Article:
• Final Battle: In-universe, it's a battle to save everyone who's been controlled by the helmet and shut the game down for good.
  • Floating Island: There are some above Mejoria Grande.
  • The Heart: Mark fits this for being the most easygoing with playing the game in contrast with the rest treating it as Serious Business (though downplayed for the three boys who aren't Nico). Still, even he recognized that Nico had set them back.
  • Humongous Mecha:
    • The Overseer
    • The Big Bad brought one with a Mayincatec design in the Final Battle. Rather underused as the only significant thing it did was to blow a hole in the roof of the church.
  • Instant Knots: Zero seems to be able to knot his yo-yo around pretty much anything.
  • Instant Runes: Oh, plenty, mostly when magic attacks are shot out or blocked.
  • It's All My Fault: Nico regrets finding the helmet but nobody blames him.
  • Just a Kid: Averted, but you can't help but wonder just how old all the other players in Metanoia are compared to Nico and the gang.
  • The Lancer: Nico fulfills this role in his group of friends despite being the protagonist because he's brash and generally can't be reined in by others before the Character Development.
  • The Leader: In an example where the role is not fulfilled by The Hero, Bryan fits this instead. He's assertive, levelheaded, and not prone to outbursts like Nico or tomfoolery like Mark.
  • Lotus-Eater Machine: Metanoia itself. It was originally a subliminal reality program designed to help astronauts cope up with the loneliness of space travel but it didn't go well. It was then repurposed into a game engine to not let the budget go to waste, even if their test subjects were lobotomized.
  • MacGuffin: The Helm of Destiny (but actually an Artifact of Doom). Also the piece in the tournament.
  • Malevolent Architecture: Watchtower 88, which is justified because it's a tournament area meant to test the players' skills.
  • Mechanical Horse: The carriages in Mejoria Grande are drawn by some. They have more legs than regular ones.
  • Mini-Mecha: The Overseer's robot goons.
  • Multinational Team: The Cavalry that arrived in the Final Battle consisting of those that didn't fall to the Helm's control.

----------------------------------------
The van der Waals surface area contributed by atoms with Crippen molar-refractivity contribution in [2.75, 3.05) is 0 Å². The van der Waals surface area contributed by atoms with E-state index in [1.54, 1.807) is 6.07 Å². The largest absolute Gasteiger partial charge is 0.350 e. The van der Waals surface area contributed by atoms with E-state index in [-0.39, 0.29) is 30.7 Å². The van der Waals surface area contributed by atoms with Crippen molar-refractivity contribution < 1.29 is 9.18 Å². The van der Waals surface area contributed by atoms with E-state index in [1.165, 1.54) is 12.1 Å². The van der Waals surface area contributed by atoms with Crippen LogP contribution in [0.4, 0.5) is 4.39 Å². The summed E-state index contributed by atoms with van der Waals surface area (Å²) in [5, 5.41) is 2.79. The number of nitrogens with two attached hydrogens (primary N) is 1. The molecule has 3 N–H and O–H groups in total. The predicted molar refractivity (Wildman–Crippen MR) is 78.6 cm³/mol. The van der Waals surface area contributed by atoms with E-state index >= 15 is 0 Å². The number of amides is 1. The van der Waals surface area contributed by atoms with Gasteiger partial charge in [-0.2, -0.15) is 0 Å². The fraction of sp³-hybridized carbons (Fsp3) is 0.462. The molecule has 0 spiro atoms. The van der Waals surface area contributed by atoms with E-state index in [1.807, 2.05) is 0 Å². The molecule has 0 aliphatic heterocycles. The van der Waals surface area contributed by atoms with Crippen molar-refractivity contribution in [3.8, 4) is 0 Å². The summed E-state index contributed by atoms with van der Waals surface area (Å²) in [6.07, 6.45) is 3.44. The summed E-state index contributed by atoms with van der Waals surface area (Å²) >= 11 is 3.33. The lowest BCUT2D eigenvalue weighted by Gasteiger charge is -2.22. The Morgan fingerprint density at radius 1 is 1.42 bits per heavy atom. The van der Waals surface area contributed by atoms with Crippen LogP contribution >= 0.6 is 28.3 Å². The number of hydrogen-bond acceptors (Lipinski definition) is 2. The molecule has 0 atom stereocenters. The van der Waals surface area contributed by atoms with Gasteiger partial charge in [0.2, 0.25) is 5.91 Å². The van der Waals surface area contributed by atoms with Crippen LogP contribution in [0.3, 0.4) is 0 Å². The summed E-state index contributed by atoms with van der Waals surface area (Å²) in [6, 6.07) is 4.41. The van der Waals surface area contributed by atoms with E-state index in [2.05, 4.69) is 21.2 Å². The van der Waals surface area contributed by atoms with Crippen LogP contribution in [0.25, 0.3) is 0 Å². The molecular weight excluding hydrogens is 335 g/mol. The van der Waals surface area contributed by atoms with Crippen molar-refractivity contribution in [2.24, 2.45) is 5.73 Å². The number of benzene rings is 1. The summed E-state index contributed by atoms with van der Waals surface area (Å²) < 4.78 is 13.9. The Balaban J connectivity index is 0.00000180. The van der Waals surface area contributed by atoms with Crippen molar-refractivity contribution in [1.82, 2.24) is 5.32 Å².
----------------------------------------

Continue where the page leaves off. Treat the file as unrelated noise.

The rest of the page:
• Multiple Head Case: Overseer, the robotic boss Nico/Zero was shown fighting in the first scene.
  • My Hero, Zero: Nico's avatar. It's a very generic name but it can also mean how he usually feels inferior.
  • Nice Job Breaking It, Hero: Nico's team lost the tournament when he selfishly fought Sargo one on one even when fulfilling the objective would have ended it. Worst of all is that he dropped a very important item that started the main conflict.
  • No Flow in CGI: In times when their hairs do move, these are in clusters instead of individual strands.
  • "No Talking or Phones" Warning: This one.
  • Part-Time Hero: Well, it is still a game, as opposed to their real-life selves.
  • Punched Across the Room: The final battle is in a church and several combatants are tossed from one side of it to another throughout the battle.
  • Right Behind Me: Nico said some things about May while she was about to give them invitations.
  • Sixth Ranger: May and with her joining, the role of The Chick is fulfilled. She helped Nico reconcile with his friends and discover fun things in life that don't involve a computer.
  • The Smart Guy: Bobby, having esoteric knowledge about the game, and Daniel, being good with puzzles, fit this, too.
  • Spinning Paper: A variation without spinning when the origin of the game was being explained.
  • Starcrossed Lovers: Implied with the two Korean avatars meeting at the Unification Bridge. They acknowledge that it's a huge risk for them to meet there and the man calling those controlled by the Helm of Destiny as "no border patrol" alludes to the situation of the North and South.
  • Shown Their Work: There's a lot of Filipino details scattered around the film.
  • Variant Chess: Metanoia has a really odd version of Sudoku...
  • Workplace-Acquired Abilities: Daniel's (K'mao) liking for Sudoku comes in handy pretty early.
  • You Can't Thwart Stage One: To the extent that not even the developers of the game can stop the virus by shutting down the servers since it anchored itself to the internet. They couldn't just turn off the computers either because the affected players go berserk.
  • You Shall Not Pass!: The male Korean avatar and Shishou, as the Japanese girl avatar calls him, pulled this during the respective assaults on their servers.